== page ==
A powerful House committee on Thursday approved spending bills and related reports that touch on a wide range of marijuana and drug policy issues—including calls to remove roadblocks to research into cannabis, noting the lifesaving potential of safe consumption sites for illegal substances, recognizing the painkilling promise of the kratom plant and urging the development of technology to detect impairment from THC.
Importantly, the legislation that cleared the House Appropriations Committee would also maintain an existing provision that shields state medical marijuana laws from intervention by the Justice Department.
Rep. Barbara Lee (D-CA), co-chair of the Congressional Cannabis Caucus, thanked committee leadership on Thursday for “including important language that would prohibit the Department of Justice from interfering in access to medical marijuana in states, the District of Columbia and territories where it is legal.”
“This language is critical to ensuring that the federal government doesn’t preempt what states are doing,” she said.
Advocates are holding out hope that a broader provision is added later in the process to keep federal law enforcement agencies from using funds to interfere in the implementation of any state-level legalization law—including those that allow recreational use.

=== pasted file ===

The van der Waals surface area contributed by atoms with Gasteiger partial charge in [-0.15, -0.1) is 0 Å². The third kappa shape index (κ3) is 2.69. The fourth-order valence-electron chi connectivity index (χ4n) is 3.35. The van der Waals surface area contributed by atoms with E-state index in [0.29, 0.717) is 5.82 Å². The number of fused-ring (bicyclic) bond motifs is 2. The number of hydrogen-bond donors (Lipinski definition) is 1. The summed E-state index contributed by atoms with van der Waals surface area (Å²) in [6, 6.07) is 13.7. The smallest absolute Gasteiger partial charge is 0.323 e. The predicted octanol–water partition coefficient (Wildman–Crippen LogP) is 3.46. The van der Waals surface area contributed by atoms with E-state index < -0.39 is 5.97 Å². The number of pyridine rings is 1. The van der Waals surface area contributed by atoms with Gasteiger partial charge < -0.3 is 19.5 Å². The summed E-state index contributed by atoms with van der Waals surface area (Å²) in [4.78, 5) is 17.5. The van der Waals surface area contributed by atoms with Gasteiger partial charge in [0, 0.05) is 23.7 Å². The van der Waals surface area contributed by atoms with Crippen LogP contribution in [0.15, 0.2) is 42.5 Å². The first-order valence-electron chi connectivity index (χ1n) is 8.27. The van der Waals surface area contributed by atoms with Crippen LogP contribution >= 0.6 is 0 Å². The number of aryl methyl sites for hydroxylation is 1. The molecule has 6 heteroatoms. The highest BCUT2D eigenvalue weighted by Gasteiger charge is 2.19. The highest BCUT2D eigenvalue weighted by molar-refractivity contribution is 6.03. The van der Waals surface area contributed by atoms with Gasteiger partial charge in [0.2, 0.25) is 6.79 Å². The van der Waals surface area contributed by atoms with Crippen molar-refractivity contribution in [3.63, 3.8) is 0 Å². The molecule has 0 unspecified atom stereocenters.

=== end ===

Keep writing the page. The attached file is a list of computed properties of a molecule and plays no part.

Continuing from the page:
Meanwhile, the advancing legislation also includes language to prevent the penalization of universities that conduct cannabis research.
Reports attached to the two pieces of Fiscal Year 2022 legislation approved by the panel—the Commerce, Justice, Science, and Related Agencies Appropriations (CJS) bill and the Labor, Health and Human Services, Education, and Related Agencies (LaborH) bill—contain a number of cannabis-related provisions.
Research, medical benefits and driving
The CJS report notes that the Drug Enforcement Administration (DEA) has moved to approve additional marijuana manufacturers for research purposes and says the committee supports ongoing research efforts on cannabis, particularly in the wake of an outbreak of lung injuries associated with